3 min read
Why the Federal Reserve Raised Interest Rates (A Lot)

Yeshaya Gedzelman

It is not challenging for one to see the effects of inflation these days. Across the world, prices have risen for a variety of products and goods, to varying degrees. Oil and gas, food and other household items have all been increasingly expensive at alarming rates. These past few months have seen worrying signs that the economy is heading deeper into a recession. This year in April, the labor department announced the single biggest increase (8.5%) in the Consumer Price Index (CPI) since 1981. Earlier this May, the US Federal Reserve (also known as “the Fed”) decided to raise interest rates for corporations (including banks) looking to borrow money from the US government. Although the Federal Reserve is typically a cautious institution when it comes to enacting radical policy changes, it decided to raise its interest to a dramatic degree, the largest raising of its interest rates in over 20 years. Here is how we have assessed inflation has been rising and why the Fed has decided to raise the interest rate to such a degree and take a gamble that could easily worsen the recession.

The Consumer Price Index measures the cost of living/inflation in a given area by using a collection of different products that consumers buy (including clothes, food, medical care, education costs, etc), to compare and contrast any change in those prices. Differences in the CPI can be measured between countries or different time periods and these differences in the CPI measure changes in inflation rates as well. After all, the term “inflation”, is used to describe the decrease over time in purchasing power for a certain amount of money in a given currency. In other words, if you can buy less goods and services with the same amount of money in a month from now, your currency’s inflation has increased. For example, if the price of bread one year ago in the US was on average $10 and next year the average price jumped to $15, the price for bread has been inflated to 150% of the price a year ago.

However, a rise in the price or inflation of a specific good (for example, bread) does not inherently imply the overall economy is experiencing a rise in inflation. Using the earlier example of the bread, if the price of bread increases to 150% of its value a year ago, the rise in price could be the result of some specific reason for bread to be more expensive (for example, a specific machine that is used to make the bread becomes more expensive) and prices for other goods and products might stay relatively the same in this case. However, simultaneous rising prices for a range of different products raises the CPI and indicates a rise in inflation.

There have been a number of factors that have been causing the rising prices. Major logistical issues with shipping companies have caused prices of all goods to rise on some level, because when products are more expensive to buy (because of increased shipping costs) businesses will raise their prices for their customers, instead of receiving a lower profit margin. An owner of a nearby supermarket gave a succinct description of this phenomena when he said to me “when my prices go up, yours do too”. Additionally, the war in Ukraine has sent oil and gas prices skyrocketing around the world, as much of the Western world attempts to find an energy supplier that is close to as cheap as Russia. Aside from fossil fuels, Russia and Ukraine export more than 25% of the global wheat supply, causing the prices of wheat products to soar as well.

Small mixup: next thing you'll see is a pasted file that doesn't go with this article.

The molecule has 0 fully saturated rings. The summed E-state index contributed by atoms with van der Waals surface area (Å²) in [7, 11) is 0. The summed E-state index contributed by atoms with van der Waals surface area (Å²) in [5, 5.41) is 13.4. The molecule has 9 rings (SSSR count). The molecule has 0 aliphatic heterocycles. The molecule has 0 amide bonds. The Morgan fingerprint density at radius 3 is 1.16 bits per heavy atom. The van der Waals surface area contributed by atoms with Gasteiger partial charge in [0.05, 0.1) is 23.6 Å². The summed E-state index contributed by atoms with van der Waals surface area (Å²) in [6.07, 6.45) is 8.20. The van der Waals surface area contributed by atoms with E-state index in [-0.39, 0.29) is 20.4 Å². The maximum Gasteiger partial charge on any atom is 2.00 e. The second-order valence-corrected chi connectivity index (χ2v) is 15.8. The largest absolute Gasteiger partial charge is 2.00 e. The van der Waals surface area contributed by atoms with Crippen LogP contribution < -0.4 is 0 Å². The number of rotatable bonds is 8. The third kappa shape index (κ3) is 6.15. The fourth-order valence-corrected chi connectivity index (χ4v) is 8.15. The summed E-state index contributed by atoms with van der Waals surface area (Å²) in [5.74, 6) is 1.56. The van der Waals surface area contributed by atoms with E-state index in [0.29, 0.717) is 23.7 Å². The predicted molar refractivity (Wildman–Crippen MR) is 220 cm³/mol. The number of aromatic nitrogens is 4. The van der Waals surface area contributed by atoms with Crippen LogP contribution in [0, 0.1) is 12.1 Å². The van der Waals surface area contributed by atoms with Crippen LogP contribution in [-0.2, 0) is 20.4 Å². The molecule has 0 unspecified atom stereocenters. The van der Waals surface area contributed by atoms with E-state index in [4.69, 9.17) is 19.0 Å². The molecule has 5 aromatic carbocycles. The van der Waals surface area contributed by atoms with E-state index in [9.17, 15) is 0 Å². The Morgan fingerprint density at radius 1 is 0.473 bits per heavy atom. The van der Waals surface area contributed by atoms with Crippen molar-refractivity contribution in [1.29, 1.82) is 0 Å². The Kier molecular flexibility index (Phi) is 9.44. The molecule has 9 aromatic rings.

The body tasked with managing dire situations such as rising inflation is the US Federal Reserve, which is also the national bank of the US government. Its responsibilities as an institution include monitoring the money supply and deciding how much US currency to print, setting interest rates and a variety of other responsibilities that are involved in protecting the American economy and fostering economic growth.

When the Federal Reserve raises the interest rates, it becomes more expensive for businesses and banks to borrow money from the government and in general. So the idea would be to raise the value of the dollars already in circulation by making loans harder to acquire. After all, if printing currency causes inflation to rise, slowing the release of more currency into circulation by raising the interest rates (and therefore the cost of borrowing money from the government) should cause the value of money to stabilize, because it costs more to get.

The chairman of the Fed Jerome Powell explained his move to raise interest rates as part of the Fed's efforts to move “expeditiously to bring it [inflation] back down”. Powell addressed concerns that the move could exacerbate issues within the economy by arguing that “businesses are in very good shape” and that “the labor market is very, very strong”. However, making money more expensive to borrow may lead to a drop in individuals and businesses investing money in developing businesses, which could lead to a further slowing of economic growth that impacts levels of unemployment as well, since companies may be forced to lay off workers (and ask the remaining workers to do more) and/or reduce or terminate their expansion plans. It is important for the Federal Reserve to succeed in its gamble (of raising interest rates). If this move does not work out it could end up worsening an already volatile and sluggish economy, by decreasing investment and increasing unemployment. American citizens had better hope the Federal Reserve succeeds in its gamble, because if not, things in the economy will get a whole lot worse in the economy before it gets better.

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